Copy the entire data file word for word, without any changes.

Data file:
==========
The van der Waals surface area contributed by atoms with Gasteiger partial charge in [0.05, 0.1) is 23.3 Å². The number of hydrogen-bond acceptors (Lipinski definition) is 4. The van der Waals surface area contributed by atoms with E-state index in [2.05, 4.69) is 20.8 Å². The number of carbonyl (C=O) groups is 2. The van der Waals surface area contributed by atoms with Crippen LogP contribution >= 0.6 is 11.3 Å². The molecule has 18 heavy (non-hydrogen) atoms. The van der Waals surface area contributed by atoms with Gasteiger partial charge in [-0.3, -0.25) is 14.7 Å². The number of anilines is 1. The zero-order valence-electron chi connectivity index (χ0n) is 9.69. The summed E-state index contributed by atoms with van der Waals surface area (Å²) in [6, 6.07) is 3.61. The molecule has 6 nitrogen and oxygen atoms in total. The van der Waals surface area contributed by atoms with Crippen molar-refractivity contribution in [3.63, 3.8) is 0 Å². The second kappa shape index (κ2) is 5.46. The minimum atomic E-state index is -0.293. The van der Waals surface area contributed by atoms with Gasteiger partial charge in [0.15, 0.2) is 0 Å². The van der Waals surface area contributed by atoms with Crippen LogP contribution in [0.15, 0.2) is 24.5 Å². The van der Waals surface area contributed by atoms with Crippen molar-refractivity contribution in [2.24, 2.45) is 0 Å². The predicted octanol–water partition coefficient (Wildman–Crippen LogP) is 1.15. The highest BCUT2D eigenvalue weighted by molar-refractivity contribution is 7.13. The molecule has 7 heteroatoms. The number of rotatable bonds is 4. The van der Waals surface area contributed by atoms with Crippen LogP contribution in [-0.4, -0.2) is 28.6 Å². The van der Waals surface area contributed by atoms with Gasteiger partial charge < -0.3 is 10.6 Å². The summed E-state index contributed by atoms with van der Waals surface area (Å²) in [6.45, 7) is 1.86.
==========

The van der Waals surface area contributed by atoms with Gasteiger partial charge in [0.05, 0.1) is 23.3 Å². The number of hydrogen-bond acceptors (Lipinski definition) is 4. The van der Waals surface area contributed by atoms with E-state index in [2.05, 4.69) is 20.8 Å². The number of carbonyl (C=O) groups is 2. The van der Waals surface area contributed by atoms with Crippen LogP contribution >= 0.6 is 11.3 Å². The molecule has 18 heavy (non-hydrogen) atoms. The van der Waals surface area contributed by atoms with Gasteiger partial charge in [-0.3, -0.25) is 14.7 Å². The number of anilines is 1. The zero-order valence-electron chi connectivity index (χ0n) is 9.69. The summed E-state index contributed by atoms with van der Waals surface area (Å²) in [6, 6.07) is 3.61. The molecule has 6 nitrogen and oxygen atoms in total. The van der Waals surface area contributed by atoms with Crippen molar-refractivity contribution in [3.63, 3.8) is 0 Å². The second kappa shape index (κ2) is 5.46. The minimum atomic E-state index is -0.293. The van der Waals surface area contributed by atoms with Gasteiger partial charge in [0.15, 0.2) is 0 Å². The van der Waals surface area contributed by atoms with Crippen LogP contribution in [0.15, 0.2) is 24.5 Å². The van der Waals surface area contributed by atoms with Crippen molar-refractivity contribution in [2.24, 2.45) is 0 Å². The predicted octanol–water partition coefficient (Wildman–Crippen LogP) is 1.15. The highest BCUT2D eigenvalue weighted by molar-refractivity contribution is 7.13. The molecule has 7 heteroatoms. The number of rotatable bonds is 4. The van der Waals surface area contributed by atoms with Crippen LogP contribution in [-0.4, -0.2) is 28.6 Å². The van der Waals surface area contributed by atoms with Gasteiger partial charge < -0.3 is 10.6 Å². The summed E-state index contributed by atoms with van der Waals surface area (Å²) in [6.45, 7) is 1.86.